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Women, the labor market, and the declining relative quality of teachers

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Author Info

  • Sean P. Corcoran

    (Department of Economics, California State University, Sacramento)

  • William N. Evans

    (Department of Economics, University of Maryland, College Park)

  • Robert M. Schwab

    (Department of Economics, University of Maryland, College Park)

Abstract

School officials and policymakers have grown increasingly concerned about their ability to attract and retain talented teachers. A number of authors have shown that in recent years the brightest students-at least those with the highest verbal and math scores on standardized tests-are less likely to enter teaching. In addition, it is frequently claimed that the ability of schools to attract these top students has been steadily declining for years. There is, however, surprisingly little evidence measuring the extent to which this popular proposition is true. We have good reason to suspect that the quality of those entering teaching has fallen over time. Teaching has for years remained a predominately female profession; at the same time, the employment opportunities for talented women outside teaching have soared. In this paper, we combine data from five longitudinal surveys of high school graduates spanning the classes of 1957 to 1992 to examine how the propensity for talented women to enter teaching has changed over time. While the quality of the average new female teacher has fallen only slightly over this period, the likelihood that a female from the top of her high school class will eventually enter teaching has fallen dramatically. © 2004 by the Association for Public Policy Analysis and Management.

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File URL: http://hdl.handle.net/10.1002/pam.20021
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Bibliographic Info

Article provided by John Wiley & Sons, Ltd. in its journal Journal of Policy Analysis and Management.

Volume (Year): 23 (2004)
Issue (Month): 3 ()
Pages: 449-470

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Handle: RePEc:wly:jpamgt:v:23:y:2004:i:3:p:449-470

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Web page: http://www3.interscience.wiley.com/journal/34787/home

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References

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  1. Claudia Goldin, 2004. "From the Valley to the Summit: The Quiet Revolution that Transformed Women's Work," NBER Working Papers 10335, National Bureau of Economic Research, Inc.
  2. Polachek, Solomon William, 1981. "Occupational Self-Selection: A Human Capital Approach to Sex Differences in Occupational Structure," The Review of Economics and Statistics, MIT Press, vol. 63(1), pages 60-69, February.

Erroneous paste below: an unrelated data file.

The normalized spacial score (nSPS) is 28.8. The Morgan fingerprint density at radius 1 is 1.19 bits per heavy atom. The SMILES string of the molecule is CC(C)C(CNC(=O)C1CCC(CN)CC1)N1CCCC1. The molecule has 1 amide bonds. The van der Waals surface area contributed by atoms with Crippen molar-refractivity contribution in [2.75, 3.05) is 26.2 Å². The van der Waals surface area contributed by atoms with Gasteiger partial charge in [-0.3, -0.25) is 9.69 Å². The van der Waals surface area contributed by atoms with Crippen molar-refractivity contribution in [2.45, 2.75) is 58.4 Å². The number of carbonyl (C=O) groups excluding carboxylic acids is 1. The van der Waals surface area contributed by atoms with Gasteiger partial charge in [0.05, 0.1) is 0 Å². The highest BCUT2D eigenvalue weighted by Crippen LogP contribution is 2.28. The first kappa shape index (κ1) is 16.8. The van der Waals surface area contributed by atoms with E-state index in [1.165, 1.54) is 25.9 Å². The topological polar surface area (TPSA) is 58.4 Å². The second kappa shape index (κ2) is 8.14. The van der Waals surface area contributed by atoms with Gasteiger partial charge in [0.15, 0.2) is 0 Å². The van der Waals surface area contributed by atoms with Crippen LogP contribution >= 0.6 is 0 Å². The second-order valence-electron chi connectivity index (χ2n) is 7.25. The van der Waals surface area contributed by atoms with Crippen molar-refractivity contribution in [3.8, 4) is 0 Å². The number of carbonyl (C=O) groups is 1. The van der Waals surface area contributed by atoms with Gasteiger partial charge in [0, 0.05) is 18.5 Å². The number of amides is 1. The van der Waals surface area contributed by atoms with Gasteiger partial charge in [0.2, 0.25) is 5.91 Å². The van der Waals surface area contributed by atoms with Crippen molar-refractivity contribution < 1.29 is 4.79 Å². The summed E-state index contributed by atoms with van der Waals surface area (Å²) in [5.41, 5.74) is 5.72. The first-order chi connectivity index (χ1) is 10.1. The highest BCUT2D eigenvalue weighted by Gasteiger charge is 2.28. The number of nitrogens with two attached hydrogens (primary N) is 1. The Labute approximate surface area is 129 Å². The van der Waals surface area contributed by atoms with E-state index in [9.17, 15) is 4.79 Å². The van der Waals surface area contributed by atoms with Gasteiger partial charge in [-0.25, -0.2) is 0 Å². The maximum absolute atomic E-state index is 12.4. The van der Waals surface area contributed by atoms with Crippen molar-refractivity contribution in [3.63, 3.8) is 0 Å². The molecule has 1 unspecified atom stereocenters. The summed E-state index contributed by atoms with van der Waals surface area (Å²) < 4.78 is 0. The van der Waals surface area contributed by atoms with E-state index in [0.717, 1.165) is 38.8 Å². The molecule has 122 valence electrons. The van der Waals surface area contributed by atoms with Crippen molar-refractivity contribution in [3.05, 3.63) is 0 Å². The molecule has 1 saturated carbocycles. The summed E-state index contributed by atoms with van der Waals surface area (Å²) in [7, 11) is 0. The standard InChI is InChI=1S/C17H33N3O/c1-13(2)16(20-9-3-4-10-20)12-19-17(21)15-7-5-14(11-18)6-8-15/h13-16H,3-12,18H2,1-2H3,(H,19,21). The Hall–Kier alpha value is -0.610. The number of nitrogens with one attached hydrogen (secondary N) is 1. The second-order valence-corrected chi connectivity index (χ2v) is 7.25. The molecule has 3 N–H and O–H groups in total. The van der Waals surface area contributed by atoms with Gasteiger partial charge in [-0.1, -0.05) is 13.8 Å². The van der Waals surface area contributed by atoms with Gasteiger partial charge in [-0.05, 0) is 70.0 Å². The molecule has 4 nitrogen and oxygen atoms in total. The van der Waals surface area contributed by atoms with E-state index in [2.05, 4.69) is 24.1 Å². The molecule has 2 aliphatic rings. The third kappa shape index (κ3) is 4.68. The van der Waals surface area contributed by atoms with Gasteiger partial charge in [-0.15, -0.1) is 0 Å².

3. Eric A. Hanushek & John F. Kain & Steven G. Rivkin, 1999. "Do Higher Salaries Buy Better Teachers?," NBER Working Papers 7082, National Bureau of Economic Research, Inc.
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Citations

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Cited by:
  1. Richard J. Murnane, 2008. "Educating Urban Children," NBER Working Papers 13791, National Bureau of Economic Research, Inc.
  2. Player, Daniel, 2009. "Monetary returns to academic ability in the public teacher labor market," Economics of Education Review, Elsevier, vol. 28(2), pages 277-285, April.
  3. Scafidi Benjamin & Sjoquist David L. & Stinebrickner Todd R., 2006. "Do Teachers Really Leave for Higher Paying Jobs in Alternative Occupations?," The B.E. Journal of Economic Analysis & Policy, De Gruyter, vol. 6(1), pages 1-44, December.
  4. Michela Tincani, 2014. "School Vouchers and the Joint Sorting of Students and Teachers," Working Papers 2014-012, Human Capital and Economic Opportunity Working Group.
  5. Alejandro Ganimian & Mariana Alfonso & Ana Santiago, 2013. "Calling Their Bluff: Expressed and Revealed Preferences of Top College Graduates Entering Teaching in Argentina," IDB Publications 82302, Inter-American Development Bank.
  6. Marigee Bacolod, 2006. "Do Alternative Opportunities Matter? The Role of Female Labor Markets in the Decline of Teacher Quality," Working Papers 06-22, Center for Economic Studies, U.S. Census Bureau.
  7. Richey, Jeremiah, 2014. "Divergent Trends in U.S. Teacher Quality: 1980-2010," MPRA Paper 55637, University Library of Munich, Germany.
  8. Daniel Aaronson & Katherine Meckel, 2009. "How will baby boomer retirements affect teacher labor markets?," Economic Perspectives, Federal Reserve Bank of Chicago, issue Q IV, pages 2-15.
  9. Larsen, S. Eric, 2010. "Teacher MA attainment rates, 1970-2000," Economics of Education Review, Elsevier, vol. 29(5), pages 772-782, October.
  10. Sean P. Corcoran & William N. Evans & Robert M. Schwab, 2004. "Changing Labor-Market Opportunities for Women and the Quality of Teachers, 1957-2000," American Economic Review, American Economic Association, vol. 94(2), pages 230-235, May.
  11. Wiswall, Matthew, 2013. "The dynamics of teacher quality," Journal of Public Economics, Elsevier, vol. 100(C), pages 61-78.

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